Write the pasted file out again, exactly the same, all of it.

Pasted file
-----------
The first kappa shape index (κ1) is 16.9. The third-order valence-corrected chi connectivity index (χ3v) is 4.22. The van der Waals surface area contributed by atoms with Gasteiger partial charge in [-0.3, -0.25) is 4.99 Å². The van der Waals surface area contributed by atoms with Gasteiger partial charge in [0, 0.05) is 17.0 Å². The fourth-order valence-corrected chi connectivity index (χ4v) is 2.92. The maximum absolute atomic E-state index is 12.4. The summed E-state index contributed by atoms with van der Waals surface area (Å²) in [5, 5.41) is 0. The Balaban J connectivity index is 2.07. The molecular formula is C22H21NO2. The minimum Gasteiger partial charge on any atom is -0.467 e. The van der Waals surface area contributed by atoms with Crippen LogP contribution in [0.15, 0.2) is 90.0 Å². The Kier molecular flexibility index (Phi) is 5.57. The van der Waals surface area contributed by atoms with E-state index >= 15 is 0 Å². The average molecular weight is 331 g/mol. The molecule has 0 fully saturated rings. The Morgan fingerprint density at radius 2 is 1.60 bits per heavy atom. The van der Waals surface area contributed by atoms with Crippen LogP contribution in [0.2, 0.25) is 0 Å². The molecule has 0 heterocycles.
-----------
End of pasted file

The first kappa shape index (κ1) is 16.9. The third-order valence-corrected chi connectivity index (χ3v) is 4.22. The van der Waals surface area contributed by atoms with Gasteiger partial charge in [-0.3, -0.25) is 4.99 Å². The van der Waals surface area contributed by atoms with Gasteiger partial charge in [0, 0.05) is 17.0 Å². The fourth-order valence-corrected chi connectivity index (χ4v) is 2.92. The maximum absolute atomic E-state index is 12.4. The summed E-state index contributed by atoms with van der Waals surface area (Å²) in [5, 5.41) is 0. The Balaban J connectivity index is 2.07. The molecular formula is C22H21NO2. The minimum Gasteiger partial charge on any atom is -0.467 e. The van der Waals surface area contributed by atoms with Crippen LogP contribution in [0.15, 0.2) is 90.0 Å². The Kier molecular flexibility index (Phi) is 5.57. The van der Waals surface area contributed by atoms with E-state index >= 15 is 0 Å². The average molecular weight is 331 g/mol. The molecule has 0 fully saturated rings. The Morgan fingerprint density at radius 2 is 1.60 bits per heavy atom. The van der Waals surface area contributed by atoms with Crippen LogP contribution in [0.2, 0.25) is 0 Å². The molecule has 0 heterocycles.